Before Dorjee told us this story, I had not heard about the wind that came with the avalanche. Later I read Eric Simonson’s (International Mountain Guides) description in a blog: “The earthquake caused a huge block of ice to fall from the ice cliff in the saddle between Pumori and Lingtren: This saddle is at 6150m and EBC is 5360m, so the difference is 790m (or about 2,591 ft). The tons and tons of falling ice going this vertical distance created a huge aerosol avalanche and accompanying air blast that hit the upper part of Everest BC and blew many tents across the Khumbu Glacier towards the lower Icefall”.

On our way to the room we see Santosh watching on TV a live 20-20 cricket match between New Zealand and India.  New Zealand is batting and the score is 54 runs for three wickets with 11.2 overs remaining. Santosh is hopeful that the Kiwis will be contained within 120 runs. Then Indian batsmen will be able to lead their team to victory. Santosh has confidence in the Indian batsmen Mahendra Singh Dhoni and Virat Kohli.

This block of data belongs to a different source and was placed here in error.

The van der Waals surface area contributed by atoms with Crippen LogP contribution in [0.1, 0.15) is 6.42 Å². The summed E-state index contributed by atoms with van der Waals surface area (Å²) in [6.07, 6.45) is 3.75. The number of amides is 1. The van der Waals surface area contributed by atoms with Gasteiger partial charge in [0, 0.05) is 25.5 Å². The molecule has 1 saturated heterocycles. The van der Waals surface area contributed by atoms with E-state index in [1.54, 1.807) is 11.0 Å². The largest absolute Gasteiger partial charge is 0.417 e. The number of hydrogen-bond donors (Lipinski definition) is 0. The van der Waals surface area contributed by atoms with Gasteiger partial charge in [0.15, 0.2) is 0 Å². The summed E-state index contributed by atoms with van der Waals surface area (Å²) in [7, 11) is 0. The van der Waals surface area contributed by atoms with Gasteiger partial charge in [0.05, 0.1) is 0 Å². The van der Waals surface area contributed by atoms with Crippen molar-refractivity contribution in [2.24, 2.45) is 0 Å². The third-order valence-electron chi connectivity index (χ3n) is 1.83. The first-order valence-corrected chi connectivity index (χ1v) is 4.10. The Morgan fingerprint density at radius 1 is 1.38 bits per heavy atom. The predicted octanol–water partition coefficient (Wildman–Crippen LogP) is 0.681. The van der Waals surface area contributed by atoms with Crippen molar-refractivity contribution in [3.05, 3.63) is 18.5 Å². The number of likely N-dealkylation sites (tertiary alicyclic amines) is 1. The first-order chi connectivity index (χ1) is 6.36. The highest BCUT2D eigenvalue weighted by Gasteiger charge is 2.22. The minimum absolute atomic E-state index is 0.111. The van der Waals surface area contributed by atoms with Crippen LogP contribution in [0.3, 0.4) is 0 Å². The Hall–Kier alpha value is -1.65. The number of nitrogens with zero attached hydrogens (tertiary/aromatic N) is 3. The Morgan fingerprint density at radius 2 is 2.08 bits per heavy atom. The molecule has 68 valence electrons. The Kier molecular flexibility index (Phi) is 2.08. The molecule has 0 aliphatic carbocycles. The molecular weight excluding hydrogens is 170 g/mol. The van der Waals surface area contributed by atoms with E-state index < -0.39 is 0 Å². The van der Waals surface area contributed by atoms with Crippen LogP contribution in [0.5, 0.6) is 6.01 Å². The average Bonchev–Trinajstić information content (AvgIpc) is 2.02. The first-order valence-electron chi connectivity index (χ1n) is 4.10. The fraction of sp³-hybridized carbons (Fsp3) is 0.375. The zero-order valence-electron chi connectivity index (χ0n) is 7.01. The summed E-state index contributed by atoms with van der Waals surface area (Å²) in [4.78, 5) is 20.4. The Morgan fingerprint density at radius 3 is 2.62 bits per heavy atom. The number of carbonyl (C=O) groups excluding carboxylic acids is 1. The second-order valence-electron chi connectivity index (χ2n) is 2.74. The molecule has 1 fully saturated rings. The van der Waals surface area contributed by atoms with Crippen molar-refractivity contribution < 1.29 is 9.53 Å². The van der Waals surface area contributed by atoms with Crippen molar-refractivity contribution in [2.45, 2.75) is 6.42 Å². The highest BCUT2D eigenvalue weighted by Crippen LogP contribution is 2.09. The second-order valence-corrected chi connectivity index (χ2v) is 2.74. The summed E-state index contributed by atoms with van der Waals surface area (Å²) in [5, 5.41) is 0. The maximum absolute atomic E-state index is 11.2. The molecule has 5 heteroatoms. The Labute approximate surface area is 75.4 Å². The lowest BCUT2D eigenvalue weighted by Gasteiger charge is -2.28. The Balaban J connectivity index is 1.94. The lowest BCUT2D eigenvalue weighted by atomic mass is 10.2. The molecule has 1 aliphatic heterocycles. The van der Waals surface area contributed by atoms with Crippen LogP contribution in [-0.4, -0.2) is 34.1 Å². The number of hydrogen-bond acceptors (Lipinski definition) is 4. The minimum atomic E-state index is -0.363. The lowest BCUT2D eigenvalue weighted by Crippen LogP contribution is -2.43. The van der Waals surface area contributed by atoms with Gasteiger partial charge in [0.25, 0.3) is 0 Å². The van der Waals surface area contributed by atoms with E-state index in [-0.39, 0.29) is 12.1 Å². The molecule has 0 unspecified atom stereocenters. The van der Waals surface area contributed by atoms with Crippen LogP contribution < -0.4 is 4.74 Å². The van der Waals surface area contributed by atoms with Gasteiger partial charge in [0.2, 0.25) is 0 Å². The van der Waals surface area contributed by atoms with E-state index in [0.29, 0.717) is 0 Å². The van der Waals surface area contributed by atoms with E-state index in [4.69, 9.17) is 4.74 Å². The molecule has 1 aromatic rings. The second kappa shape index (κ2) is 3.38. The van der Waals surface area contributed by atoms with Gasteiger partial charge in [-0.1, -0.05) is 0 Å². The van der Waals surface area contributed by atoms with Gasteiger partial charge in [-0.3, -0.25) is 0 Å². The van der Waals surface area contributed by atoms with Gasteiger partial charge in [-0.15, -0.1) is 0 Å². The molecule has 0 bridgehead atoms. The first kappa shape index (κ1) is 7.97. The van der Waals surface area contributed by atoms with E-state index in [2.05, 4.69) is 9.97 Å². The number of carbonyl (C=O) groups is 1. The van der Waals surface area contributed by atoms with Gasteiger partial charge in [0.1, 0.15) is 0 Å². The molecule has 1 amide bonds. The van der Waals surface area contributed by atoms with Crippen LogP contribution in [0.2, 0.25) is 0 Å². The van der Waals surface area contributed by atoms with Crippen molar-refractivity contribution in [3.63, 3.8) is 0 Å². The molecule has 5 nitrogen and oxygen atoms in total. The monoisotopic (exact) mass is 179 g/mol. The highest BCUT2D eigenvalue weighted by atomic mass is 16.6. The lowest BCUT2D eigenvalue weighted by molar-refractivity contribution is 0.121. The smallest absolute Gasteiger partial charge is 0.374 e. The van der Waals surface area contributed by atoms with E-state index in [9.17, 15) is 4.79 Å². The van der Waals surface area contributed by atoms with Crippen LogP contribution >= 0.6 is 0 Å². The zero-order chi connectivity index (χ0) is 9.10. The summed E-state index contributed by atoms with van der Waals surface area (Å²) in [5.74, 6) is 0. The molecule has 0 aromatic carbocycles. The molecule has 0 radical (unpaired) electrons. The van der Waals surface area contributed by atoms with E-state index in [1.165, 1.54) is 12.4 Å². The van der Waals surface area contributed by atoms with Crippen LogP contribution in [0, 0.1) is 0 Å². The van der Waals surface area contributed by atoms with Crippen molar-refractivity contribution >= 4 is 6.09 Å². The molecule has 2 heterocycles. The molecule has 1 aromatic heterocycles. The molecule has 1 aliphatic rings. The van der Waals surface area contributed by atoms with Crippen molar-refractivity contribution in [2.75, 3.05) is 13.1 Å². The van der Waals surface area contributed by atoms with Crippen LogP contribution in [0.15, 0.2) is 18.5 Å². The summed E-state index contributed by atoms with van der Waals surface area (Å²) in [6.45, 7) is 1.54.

Santosh studied maths and economics in Kathmandu and is now working in Buddha lodge. He has a good opinion about President Obama’s good interaction with the rest of the world. “How is Prime Minister Modi? Seems all talk and no action,” he asks. “Rising through the BJP ranks and beating Rahul Gandhi is by itself a gift to democracy and India, even if he ends up doing nothing else,” I observe.

My worry about the cold at night is unfounded. We put the sleeping bag on the bed, and cover it with a comforter. And the fleece liner inside the sleeping bag provides another layer of insulation. In a little while after we crawl inside the liner, it becomes comfortably warm. But if you forget that the room is actually very cold and touch anything metallic like an iPad, you are in for a shock.

Elevations
Lukla            8,950′ (2728 m)
Phakding    8,661′ (2640 m)

Fitbit statistics

No of steps Miles walked Calories burned Floors climbed
17,303 7.81 2,766 219